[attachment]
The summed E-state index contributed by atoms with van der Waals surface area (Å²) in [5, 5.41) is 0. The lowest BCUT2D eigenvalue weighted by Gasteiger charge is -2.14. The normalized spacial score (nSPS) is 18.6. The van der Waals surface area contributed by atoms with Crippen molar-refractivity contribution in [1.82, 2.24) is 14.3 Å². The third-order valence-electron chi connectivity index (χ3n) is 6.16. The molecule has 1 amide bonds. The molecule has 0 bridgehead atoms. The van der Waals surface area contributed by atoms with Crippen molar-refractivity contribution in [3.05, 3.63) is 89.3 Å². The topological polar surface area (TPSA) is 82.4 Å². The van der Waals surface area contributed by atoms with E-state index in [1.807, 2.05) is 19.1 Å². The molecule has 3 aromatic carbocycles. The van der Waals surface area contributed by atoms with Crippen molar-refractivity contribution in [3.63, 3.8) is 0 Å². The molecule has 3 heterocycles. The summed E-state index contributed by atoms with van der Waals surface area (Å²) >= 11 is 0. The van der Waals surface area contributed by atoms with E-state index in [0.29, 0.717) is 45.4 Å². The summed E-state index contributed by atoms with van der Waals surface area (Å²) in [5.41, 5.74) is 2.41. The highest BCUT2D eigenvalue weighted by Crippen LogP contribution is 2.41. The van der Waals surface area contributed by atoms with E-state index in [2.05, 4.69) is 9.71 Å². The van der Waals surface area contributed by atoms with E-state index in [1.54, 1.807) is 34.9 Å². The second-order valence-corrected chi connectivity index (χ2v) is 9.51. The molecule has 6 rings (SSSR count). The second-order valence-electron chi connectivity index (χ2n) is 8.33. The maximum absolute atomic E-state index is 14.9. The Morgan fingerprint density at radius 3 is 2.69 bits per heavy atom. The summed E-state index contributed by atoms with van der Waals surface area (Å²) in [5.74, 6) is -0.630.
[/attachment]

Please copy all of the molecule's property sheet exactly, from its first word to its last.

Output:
The summed E-state index contributed by atoms with van der Waals surface area (Å²) in [5, 5.41) is 0. The lowest BCUT2D eigenvalue weighted by Gasteiger charge is -2.14. The normalized spacial score (nSPS) is 18.6. The van der Waals surface area contributed by atoms with Crippen molar-refractivity contribution in [1.82, 2.24) is 14.3 Å². The third-order valence-electron chi connectivity index (χ3n) is 6.16. The molecule has 1 amide bonds. The molecule has 0 bridgehead atoms. The van der Waals surface area contributed by atoms with Crippen molar-refractivity contribution in [3.05, 3.63) is 89.3 Å². The topological polar surface area (TPSA) is 82.4 Å². The van der Waals surface area contributed by atoms with E-state index in [1.807, 2.05) is 19.1 Å². The molecule has 3 aromatic carbocycles. The van der Waals surface area contributed by atoms with Crippen molar-refractivity contribution in [3.63, 3.8) is 0 Å². The molecule has 3 heterocycles. The summed E-state index contributed by atoms with van der Waals surface area (Å²) >= 11 is 0. The van der Waals surface area contributed by atoms with E-state index in [0.29, 0.717) is 45.4 Å². The summed E-state index contributed by atoms with van der Waals surface area (Å²) in [5.41, 5.74) is 2.41. The highest BCUT2D eigenvalue weighted by Crippen LogP contribution is 2.41. The van der Waals surface area contributed by atoms with E-state index in [2.05, 4.69) is 9.71 Å². The van der Waals surface area contributed by atoms with E-state index in [1.54, 1.807) is 34.9 Å². The second-order valence-corrected chi connectivity index (χ2v) is 9.51. The molecule has 6 rings (SSSR count). The second-order valence-electron chi connectivity index (χ2n) is 8.33. The maximum absolute atomic E-state index is 14.9. The Morgan fingerprint density at radius 3 is 2.69 bits per heavy atom. The summed E-state index contributed by atoms with van der Waals surface area (Å²) in [5.74, 6) is -0.630.